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Sunday, April 21, 2024

No decision yet on request to let Afghans stay

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Philippine Ambassador to the United States Jose Manuel Romualdez on Thursday said there is still no green light from President Ferdinand Marcos Jr. to grant the request made by US government to let Afghan nationals stay in the Philippines while waiting for their Special Immigrant Visa from the US.

Mr. Marcos’ approval will be anchored on the assessment of pros and cons by concerned agencies, including the Department of Foreign Affairs (DFA) and the national security cluster, Romualdez added.

Romualdez said Washington made the request in October last year.

However, the Filipino diplomat stressed that until now, there is still no decision from Malacanang, which proves that the government is taking a thorough process before approving it.

“In November, when Vice President Kamala Harris went to the Philippines… the vice president actually asked the President if he had received their request. And I think the President said yes, and I think something to the effect that the President said that he would look into it,” Romualdez said, in an interview with CNN Philippines.

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According to him, this only indicates that the government is not making any haste decision.

Romualdez also said US request was merely a request and not a demand. It was not also a secret, contrary to some claims that are trying to “mislead the people,” he added.

The diplomat felt relief when Senator Imee Marcos, chairperson of the Senate Committee on Foreign Relations, called for an inquiry regarding the request so it can “bring out all the concerns that we have.”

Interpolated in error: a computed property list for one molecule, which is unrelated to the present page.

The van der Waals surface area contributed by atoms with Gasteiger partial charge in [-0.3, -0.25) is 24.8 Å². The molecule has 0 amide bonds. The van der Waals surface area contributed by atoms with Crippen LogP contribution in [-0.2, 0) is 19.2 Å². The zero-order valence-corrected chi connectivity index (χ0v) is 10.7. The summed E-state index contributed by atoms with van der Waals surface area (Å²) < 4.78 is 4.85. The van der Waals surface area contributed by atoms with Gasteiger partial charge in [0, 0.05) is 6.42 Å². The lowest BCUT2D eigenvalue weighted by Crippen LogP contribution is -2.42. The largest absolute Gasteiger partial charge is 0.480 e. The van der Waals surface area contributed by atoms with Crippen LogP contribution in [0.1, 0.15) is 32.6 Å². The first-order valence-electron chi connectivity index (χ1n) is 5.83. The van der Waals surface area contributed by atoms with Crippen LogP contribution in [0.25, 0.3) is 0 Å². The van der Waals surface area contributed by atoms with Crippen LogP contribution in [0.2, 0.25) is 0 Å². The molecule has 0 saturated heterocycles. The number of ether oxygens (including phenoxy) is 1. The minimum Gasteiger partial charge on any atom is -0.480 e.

“That’s the reason why it’s taken this long. The President is not going to make a decision on this by simply receiving a request,” he said.

“He wanted to thoroughly see what are the implications and what is the role that the Philippines will be playing, and I think that he’s doing it very cautiously, and rightly so,” he added.

Through the Philippine Embassy in the US, Washington asked Manila last year to take in Afghan nationals in the Philippines while they are waiting for a Special Immigrant Visa to be issued by its embassy in the country.

Romualdez expected a total of 50,000 Afghan nationals, which would only be composed of those who worked for the US government and their families, to be staying in the country by batches.

However, the envoy clarified that the expense as well as the personnel to accommodate them would be covered by the US government.

“It’s really they will be the one who will be doing all of this. We’ll really just simply going to provide the area, which will be identified by both the Philippines and the US government as the area where they can process these Afghan citizens,” Romualdez stressed.

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